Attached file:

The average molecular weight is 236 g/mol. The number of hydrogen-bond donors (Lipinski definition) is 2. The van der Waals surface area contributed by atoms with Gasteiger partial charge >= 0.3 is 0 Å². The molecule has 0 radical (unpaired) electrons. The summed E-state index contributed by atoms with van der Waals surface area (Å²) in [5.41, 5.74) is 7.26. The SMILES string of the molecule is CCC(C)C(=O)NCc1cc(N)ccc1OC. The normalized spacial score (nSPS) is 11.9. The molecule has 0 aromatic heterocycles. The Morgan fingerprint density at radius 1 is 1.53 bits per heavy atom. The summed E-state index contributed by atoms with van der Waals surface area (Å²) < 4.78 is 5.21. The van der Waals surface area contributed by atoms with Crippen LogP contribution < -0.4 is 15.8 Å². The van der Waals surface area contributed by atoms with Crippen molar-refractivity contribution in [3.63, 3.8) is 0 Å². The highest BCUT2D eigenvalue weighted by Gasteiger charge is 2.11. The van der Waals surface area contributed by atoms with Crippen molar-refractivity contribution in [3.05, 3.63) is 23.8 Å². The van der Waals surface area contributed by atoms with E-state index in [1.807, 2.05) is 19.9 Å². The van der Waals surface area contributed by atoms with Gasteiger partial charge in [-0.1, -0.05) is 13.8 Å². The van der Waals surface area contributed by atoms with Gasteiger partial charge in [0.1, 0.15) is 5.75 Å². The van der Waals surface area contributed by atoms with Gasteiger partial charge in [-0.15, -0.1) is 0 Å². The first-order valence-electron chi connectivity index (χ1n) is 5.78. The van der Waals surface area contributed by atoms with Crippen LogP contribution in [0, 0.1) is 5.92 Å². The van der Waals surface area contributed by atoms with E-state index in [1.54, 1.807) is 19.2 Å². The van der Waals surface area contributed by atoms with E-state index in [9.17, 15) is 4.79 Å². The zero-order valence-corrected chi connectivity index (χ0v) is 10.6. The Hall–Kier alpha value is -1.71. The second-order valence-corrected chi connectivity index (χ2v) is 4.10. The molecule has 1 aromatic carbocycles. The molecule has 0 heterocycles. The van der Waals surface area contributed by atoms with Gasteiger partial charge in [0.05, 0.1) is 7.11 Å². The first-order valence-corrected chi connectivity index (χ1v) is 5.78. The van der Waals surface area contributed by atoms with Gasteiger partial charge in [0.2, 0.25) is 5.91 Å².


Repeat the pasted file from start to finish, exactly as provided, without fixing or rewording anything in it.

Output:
The average molecular weight is 236 g/mol. The number of hydrogen-bond donors (Lipinski definition) is 2. The van der Waals surface area contributed by atoms with Gasteiger partial charge >= 0.3 is 0 Å². The molecule has 0 radical (unpaired) electrons. The summed E-state index contributed by atoms with van der Waals surface area (Å²) in [5.41, 5.74) is 7.26. The SMILES string of the molecule is CCC(C)C(=O)NCc1cc(N)ccc1OC. The normalized spacial score (nSPS) is 11.9. The molecule has 0 aromatic heterocycles. The Morgan fingerprint density at radius 1 is 1.53 bits per heavy atom. The summed E-state index contributed by atoms with van der Waals surface area (Å²) < 4.78 is 5.21. The van der Waals surface area contributed by atoms with Crippen LogP contribution < -0.4 is 15.8 Å². The van der Waals surface area contributed by atoms with Crippen molar-refractivity contribution in [3.63, 3.8) is 0 Å². The highest BCUT2D eigenvalue weighted by Gasteiger charge is 2.11. The van der Waals surface area contributed by atoms with Crippen molar-refractivity contribution in [3.05, 3.63) is 23.8 Å². The van der Waals surface area contributed by atoms with E-state index in [1.807, 2.05) is 19.9 Å². The van der Waals surface area contributed by atoms with Gasteiger partial charge in [-0.1, -0.05) is 13.8 Å². The van der Waals surface area contributed by atoms with Gasteiger partial charge in [0.1, 0.15) is 5.75 Å². The van der Waals surface area contributed by atoms with Gasteiger partial charge in [-0.15, -0.1) is 0 Å². The first-order valence-electron chi connectivity index (χ1n) is 5.78. The van der Waals surface area contributed by atoms with Crippen LogP contribution in [0, 0.1) is 5.92 Å². The van der Waals surface area contributed by atoms with E-state index in [1.54, 1.807) is 19.2 Å². The van der Waals surface area contributed by atoms with E-state index in [9.17, 15) is 4.79 Å². The zero-order valence-corrected chi connectivity index (χ0v) is 10.6. The Hall–Kier alpha value is -1.71. The second-order valence-corrected chi connectivity index (χ2v) is 4.10. The molecule has 1 aromatic carbocycles. The molecule has 0 heterocycles. The van der Waals surface area contributed by atoms with Gasteiger partial charge in [0.05, 0.1) is 7.11 Å². The first-order valence-corrected chi connectivity index (χ1v) is 5.78. The van der Waals surface area contributed by atoms with Gasteiger partial charge in [0.2, 0.25) is 5.91 Å².